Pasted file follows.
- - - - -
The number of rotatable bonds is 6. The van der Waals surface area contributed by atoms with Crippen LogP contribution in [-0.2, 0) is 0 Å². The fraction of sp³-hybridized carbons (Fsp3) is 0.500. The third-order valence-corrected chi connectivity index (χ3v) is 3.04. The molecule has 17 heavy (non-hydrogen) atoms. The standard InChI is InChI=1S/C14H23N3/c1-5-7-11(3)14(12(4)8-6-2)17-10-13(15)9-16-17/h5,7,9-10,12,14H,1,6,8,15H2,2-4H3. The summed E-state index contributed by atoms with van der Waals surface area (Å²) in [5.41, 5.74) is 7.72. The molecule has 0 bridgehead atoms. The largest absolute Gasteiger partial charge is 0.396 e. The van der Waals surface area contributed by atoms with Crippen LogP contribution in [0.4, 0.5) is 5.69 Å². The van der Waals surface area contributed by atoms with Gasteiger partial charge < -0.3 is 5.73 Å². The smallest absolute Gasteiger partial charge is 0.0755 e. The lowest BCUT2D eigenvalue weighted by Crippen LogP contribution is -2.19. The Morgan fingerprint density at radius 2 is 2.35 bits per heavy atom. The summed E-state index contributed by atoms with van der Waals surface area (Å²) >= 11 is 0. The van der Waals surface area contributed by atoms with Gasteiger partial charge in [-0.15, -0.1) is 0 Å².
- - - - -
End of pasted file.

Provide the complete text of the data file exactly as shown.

The number of rotatable bonds is 6. The van der Waals surface area contributed by atoms with Crippen LogP contribution in [-0.2, 0) is 0 Å². The fraction of sp³-hybridized carbons (Fsp3) is 0.500. The third-order valence-corrected chi connectivity index (χ3v) is 3.04. The molecule has 17 heavy (non-hydrogen) atoms. The standard InChI is InChI=1S/C14H23N3/c1-5-7-11(3)14(12(4)8-6-2)17-10-13(15)9-16-17/h5,7,9-10,12,14H,1,6,8,15H2,2-4H3. The summed E-state index contributed by atoms with van der Waals surface area (Å²) in [5.41, 5.74) is 7.72. The molecule has 0 bridgehead atoms. The largest absolute Gasteiger partial charge is 0.396 e. The van der Waals surface area contributed by atoms with Crippen LogP contribution in [0.4, 0.5) is 5.69 Å². The van der Waals surface area contributed by atoms with Gasteiger partial charge < -0.3 is 5.73 Å². The smallest absolute Gasteiger partial charge is 0.0755 e. The lowest BCUT2D eigenvalue weighted by Crippen LogP contribution is -2.19. The Morgan fingerprint density at radius 2 is 2.35 bits per heavy atom. The summed E-state index contributed by atoms with van der Waals surface area (Å²) >= 11 is 0. The van der Waals surface area contributed by atoms with Gasteiger partial charge in [-0.15, -0.1) is 0 Å².